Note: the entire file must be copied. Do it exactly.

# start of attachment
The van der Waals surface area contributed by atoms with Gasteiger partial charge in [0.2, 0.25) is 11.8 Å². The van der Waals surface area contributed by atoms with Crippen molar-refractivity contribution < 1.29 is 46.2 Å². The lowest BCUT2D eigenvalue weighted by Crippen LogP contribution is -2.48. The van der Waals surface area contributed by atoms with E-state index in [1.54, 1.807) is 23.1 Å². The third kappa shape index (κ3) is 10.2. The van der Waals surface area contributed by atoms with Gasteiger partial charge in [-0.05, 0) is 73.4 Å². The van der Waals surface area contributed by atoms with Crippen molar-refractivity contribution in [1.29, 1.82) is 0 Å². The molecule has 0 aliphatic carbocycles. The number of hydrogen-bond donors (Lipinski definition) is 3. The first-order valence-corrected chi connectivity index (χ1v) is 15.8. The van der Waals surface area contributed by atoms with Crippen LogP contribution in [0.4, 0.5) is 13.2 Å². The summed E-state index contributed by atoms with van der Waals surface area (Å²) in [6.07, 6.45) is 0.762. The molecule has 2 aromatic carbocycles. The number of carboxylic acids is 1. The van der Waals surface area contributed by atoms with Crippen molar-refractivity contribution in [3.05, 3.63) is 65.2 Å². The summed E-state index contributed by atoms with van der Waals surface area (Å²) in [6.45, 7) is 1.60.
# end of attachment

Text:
The van der Waals surface area contributed by atoms with Gasteiger partial charge in [0.2, 0.25) is 11.8 Å². The van der Waals surface area contributed by atoms with Crippen molar-refractivity contribution < 1.29 is 46.2 Å². The lowest BCUT2D eigenvalue weighted by Crippen LogP contribution is -2.48. The van der Waals surface area contributed by atoms with E-state index in [1.54, 1.807) is 23.1 Å². The third kappa shape index (κ3) is 10.2. The van der Waals surface area contributed by atoms with Gasteiger partial charge in [-0.05, 0) is 73.4 Å². The van der Waals surface area contributed by atoms with Crippen molar-refractivity contribution in [1.29, 1.82) is 0 Å². The molecule has 0 aliphatic carbocycles. The number of hydrogen-bond donors (Lipinski definition) is 3. The first-order valence-corrected chi connectivity index (χ1v) is 15.8. The van der Waals surface area contributed by atoms with Crippen LogP contribution in [0.4, 0.5) is 13.2 Å². The summed E-state index contributed by atoms with van der Waals surface area (Å²) in [6.07, 6.45) is 0.762. The molecule has 2 aromatic carbocycles. The number of carboxylic acids is 1. The van der Waals surface area contributed by atoms with Crippen molar-refractivity contribution in [3.05, 3.63) is 65.2 Å². The summed E-state index contributed by atoms with van der Waals surface area (Å²) in [6.45, 7) is 1.60.